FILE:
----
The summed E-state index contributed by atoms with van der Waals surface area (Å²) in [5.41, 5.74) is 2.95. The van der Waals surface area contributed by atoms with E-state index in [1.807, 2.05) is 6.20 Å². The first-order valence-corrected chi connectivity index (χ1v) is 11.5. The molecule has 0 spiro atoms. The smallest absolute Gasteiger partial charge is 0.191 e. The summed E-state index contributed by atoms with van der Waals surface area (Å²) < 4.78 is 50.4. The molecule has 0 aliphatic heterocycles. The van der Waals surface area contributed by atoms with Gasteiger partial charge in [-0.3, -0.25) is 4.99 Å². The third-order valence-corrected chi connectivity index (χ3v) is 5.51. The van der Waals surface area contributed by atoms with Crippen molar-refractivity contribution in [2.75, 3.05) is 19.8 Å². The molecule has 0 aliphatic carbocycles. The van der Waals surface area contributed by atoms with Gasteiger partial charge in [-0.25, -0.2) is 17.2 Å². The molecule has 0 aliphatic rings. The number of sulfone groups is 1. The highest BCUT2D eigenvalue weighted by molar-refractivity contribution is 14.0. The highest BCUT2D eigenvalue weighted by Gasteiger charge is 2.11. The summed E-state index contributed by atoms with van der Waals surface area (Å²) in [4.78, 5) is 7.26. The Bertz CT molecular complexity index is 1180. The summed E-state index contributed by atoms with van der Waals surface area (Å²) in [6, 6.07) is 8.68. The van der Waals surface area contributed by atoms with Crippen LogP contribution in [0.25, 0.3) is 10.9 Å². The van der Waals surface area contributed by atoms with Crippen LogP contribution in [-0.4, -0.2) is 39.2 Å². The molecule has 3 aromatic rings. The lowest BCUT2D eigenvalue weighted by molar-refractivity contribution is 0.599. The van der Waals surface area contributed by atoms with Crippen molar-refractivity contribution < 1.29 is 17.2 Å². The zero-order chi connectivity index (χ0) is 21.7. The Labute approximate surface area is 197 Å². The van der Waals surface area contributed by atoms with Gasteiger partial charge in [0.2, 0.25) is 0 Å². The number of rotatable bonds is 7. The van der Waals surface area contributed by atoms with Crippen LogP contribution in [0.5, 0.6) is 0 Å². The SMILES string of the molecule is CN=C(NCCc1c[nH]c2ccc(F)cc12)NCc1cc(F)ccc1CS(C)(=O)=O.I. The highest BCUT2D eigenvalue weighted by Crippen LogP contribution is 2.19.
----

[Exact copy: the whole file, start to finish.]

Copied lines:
The summed E-state index contributed by atoms with van der Waals surface area (Å²) in [5.41, 5.74) is 2.95. The van der Waals surface area contributed by atoms with E-state index in [1.807, 2.05) is 6.20 Å². The first-order valence-corrected chi connectivity index (χ1v) is 11.5. The molecule has 0 spiro atoms. The smallest absolute Gasteiger partial charge is 0.191 e. The summed E-state index contributed by atoms with van der Waals surface area (Å²) < 4.78 is 50.4. The molecule has 0 aliphatic heterocycles. The van der Waals surface area contributed by atoms with Gasteiger partial charge in [-0.3, -0.25) is 4.99 Å². The third-order valence-corrected chi connectivity index (χ3v) is 5.51. The van der Waals surface area contributed by atoms with Crippen molar-refractivity contribution in [2.75, 3.05) is 19.8 Å². The molecule has 0 aliphatic carbocycles. The van der Waals surface area contributed by atoms with Gasteiger partial charge in [-0.25, -0.2) is 17.2 Å². The molecule has 0 aliphatic rings. The number of sulfone groups is 1. The highest BCUT2D eigenvalue weighted by molar-refractivity contribution is 14.0. The highest BCUT2D eigenvalue weighted by Gasteiger charge is 2.11. The summed E-state index contributed by atoms with van der Waals surface area (Å²) in [4.78, 5) is 7.26. The Bertz CT molecular complexity index is 1180. The summed E-state index contributed by atoms with van der Waals surface area (Å²) in [6, 6.07) is 8.68. The van der Waals surface area contributed by atoms with Crippen LogP contribution in [0.25, 0.3) is 10.9 Å². The van der Waals surface area contributed by atoms with Crippen LogP contribution in [-0.4, -0.2) is 39.2 Å². The molecule has 3 aromatic rings. The lowest BCUT2D eigenvalue weighted by molar-refractivity contribution is 0.599. The van der Waals surface area contributed by atoms with Crippen molar-refractivity contribution < 1.29 is 17.2 Å². The zero-order chi connectivity index (χ0) is 21.7. The Labute approximate surface area is 197 Å². The van der Waals surface area contributed by atoms with Gasteiger partial charge in [0.2, 0.25) is 0 Å². The number of rotatable bonds is 7. The van der Waals surface area contributed by atoms with Crippen LogP contribution in [0.5, 0.6) is 0 Å². The SMILES string of the molecule is CN=C(NCCc1c[nH]c2ccc(F)cc12)NCc1cc(F)ccc1CS(C)(=O)=O.I. The highest BCUT2D eigenvalue weighted by Crippen LogP contribution is 2.19.